• BABET-REAL5 Slide1
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BABET-REAL5 at 4th Ibero-American Congress on Biorefineries (4CIAB)

Between 24 and 26 October 2018, the BABET-REAL5 project was again presented at an international congress, the 4th Ibero-American Congress on Biorefineries in JaƩn, Spain.
Dr. Aleta Duque (CIEMAT, Spain) and Ingo Ball (WIP Renewable Energies) presented results about their work in the project.

On 24 October, Dr. Aleta Duque presented the results about Sugar production from barley straw through an integrated pretreatment of alkaline and enzymatic extrusion.

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Dr. Aleta Duque (left) and Dr. Paloma Manzanares from CIEMAT in front of the presented poster

Biomass pretreatment is an essential step previous to the use of carbohydrates found in lignocellulose for the production of ethanol and other value-added products. Compared to pretreatments carried out at high temperatures and pressures, often too costly, extrusion can be successfully applied to lignocellulosic biomass pretreatment under much milder conditions [1]. Extrusion pretreatment is based on the rotation of one or two screws inside a tight barrel with temperature control, where biomass is submitted to heating, mixing with catalyst and shearing, leading to physical and chemical changes. In a further integration step, extrusion has been used to efficiently mix hydrolytic enzymes with the pretreated biomass at a very high solids load in a process called bioextrusion, promoting the liquefaction and initiation of the hydrolysis of carbohydrates [2]. In this work, bioextrusion is performed at two different enzyme and solids loads: 33% w/w solids and 15 FPU/g dry extrudate (B1), or 20% w/w solids and 5 FPU/ g dry extrudate (B2). The resulting bioextrudates are submitted to full enzymatic hydrolysis (EH) and also to simultaneous saccharification and fermentation with 24h pre-hydrolysis step (PH-SSCF). EH and PH-SSCF yields were about 60 and 50%, respectively, in B1 bioextrudate, and slightly lower in B2, with reduced enzyme dosage.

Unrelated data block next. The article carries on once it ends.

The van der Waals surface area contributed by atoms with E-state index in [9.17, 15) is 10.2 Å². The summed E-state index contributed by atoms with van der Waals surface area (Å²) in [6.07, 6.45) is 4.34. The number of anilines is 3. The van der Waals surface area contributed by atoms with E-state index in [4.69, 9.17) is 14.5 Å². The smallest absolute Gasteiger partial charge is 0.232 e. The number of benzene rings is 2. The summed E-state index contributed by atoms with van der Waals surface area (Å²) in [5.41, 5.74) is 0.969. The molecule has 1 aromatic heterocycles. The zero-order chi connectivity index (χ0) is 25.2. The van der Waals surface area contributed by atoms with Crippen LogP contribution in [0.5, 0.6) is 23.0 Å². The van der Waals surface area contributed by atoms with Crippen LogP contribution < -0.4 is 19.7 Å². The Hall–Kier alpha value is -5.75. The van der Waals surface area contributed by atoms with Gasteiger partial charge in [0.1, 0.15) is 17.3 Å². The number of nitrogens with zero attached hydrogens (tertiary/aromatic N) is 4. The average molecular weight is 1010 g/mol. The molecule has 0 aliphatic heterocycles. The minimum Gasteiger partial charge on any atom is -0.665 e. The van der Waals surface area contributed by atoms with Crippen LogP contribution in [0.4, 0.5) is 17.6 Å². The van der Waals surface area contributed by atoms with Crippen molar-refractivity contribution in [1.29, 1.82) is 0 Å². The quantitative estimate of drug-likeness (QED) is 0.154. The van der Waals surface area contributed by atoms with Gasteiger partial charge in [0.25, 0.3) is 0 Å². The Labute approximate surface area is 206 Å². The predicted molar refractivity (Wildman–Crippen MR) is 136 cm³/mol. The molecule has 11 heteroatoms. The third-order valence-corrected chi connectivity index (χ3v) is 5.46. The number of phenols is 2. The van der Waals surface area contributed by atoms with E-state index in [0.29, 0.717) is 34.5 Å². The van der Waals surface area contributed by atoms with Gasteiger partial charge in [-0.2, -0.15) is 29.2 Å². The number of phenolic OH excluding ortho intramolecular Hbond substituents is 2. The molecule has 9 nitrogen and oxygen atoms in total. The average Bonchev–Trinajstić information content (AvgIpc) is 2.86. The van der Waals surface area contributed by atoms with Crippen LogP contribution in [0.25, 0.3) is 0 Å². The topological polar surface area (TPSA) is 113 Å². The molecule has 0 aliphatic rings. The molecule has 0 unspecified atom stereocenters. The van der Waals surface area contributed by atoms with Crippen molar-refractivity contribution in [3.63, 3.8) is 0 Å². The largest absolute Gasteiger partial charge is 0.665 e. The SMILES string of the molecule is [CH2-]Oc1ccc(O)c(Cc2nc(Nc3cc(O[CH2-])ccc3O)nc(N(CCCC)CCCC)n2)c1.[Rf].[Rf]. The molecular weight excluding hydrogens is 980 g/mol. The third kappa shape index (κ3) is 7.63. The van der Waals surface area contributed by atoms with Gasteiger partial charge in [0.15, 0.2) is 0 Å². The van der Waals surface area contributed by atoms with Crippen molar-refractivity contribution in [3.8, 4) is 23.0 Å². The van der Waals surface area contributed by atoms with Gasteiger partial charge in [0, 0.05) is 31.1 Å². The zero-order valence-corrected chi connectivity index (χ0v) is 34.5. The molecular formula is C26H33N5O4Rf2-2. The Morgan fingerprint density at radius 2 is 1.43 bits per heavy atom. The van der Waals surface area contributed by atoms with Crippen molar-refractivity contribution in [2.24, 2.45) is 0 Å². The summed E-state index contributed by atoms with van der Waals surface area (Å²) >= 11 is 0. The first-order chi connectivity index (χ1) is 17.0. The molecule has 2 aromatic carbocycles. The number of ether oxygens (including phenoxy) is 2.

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Ingo Ball presented on 26 October the results about a sustainable feedstock in Bavaria to produce 2g bioethanol in the presentation Wheat straw as sustainable feedstock for a 2g bioethanol plant in Bavaria.

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Ingo Ball during his presentation at 4CIAB

Ingo Ball started the talk, reminding the audience that the production of 2G bioethanol needs to be economic viable and sustainable so that it is widely accepted and able to contribute to a more climate friendly fuel portfolio. In his work, it was investigated whether regions can be found in Bavaria, in which more than 30,000 tdm/y are available in a 50-km radius and the preconditions for a sustainable feedstock (a.o. soil carbon, climate change) are fulfilled. Investigated were the feedstocks wheat straw, rye straw, barley straw, oat straw, rapeseed straw, triticale straw and corn stover. It could be shown, that in the region Lower Bavaria, in a 50-km radius area around the city Landshut enough wheat straw (~ 121,000 tdm/y) is available for the production of 2G bioethanol. Furthermore, it was found, that in Bavaria these amounts (i.e. the yields) can be also be provided when the local consequences of climate change are considered, as the negative impacts (i. e. heavy precipitation or heat waves) are presumably compensated by positive impacts (i. e. longer vegetation period, more CO2 for plants growth). Of the seven investigated feedstocks, wheat straw has the best pre conditions as sustainable feedstock in the investigated region.
A first calculation of the environmental impact of the feedstock supply revealed that per supply ton of wheat straw 11.0 kg CO2eq needs to be considered. Ingo Ball concluded the presentation by stating that it is possible to find sustainable feedstock potentials of at least 30,000 tdm/y of wheat straw in a 50-km radius zone near the city of Landshut. With amounts of sustainable 121,000 tdm/y, the threshold of 30,000 tdm/y is exceeded by far. The potential risks of soil erosion, biodiversity and climate change seem to be manageable in Bavaria, and the wheat straw feedstock can be provided sustainably also in the future (taking into account climate change). It needs to be further investigated, whether the local farmers are willing to supply the feedstock and if then still the concept can be economical viable.

More information about the congress: http://ceaema.ujaen.es/4CIAB/home-2/


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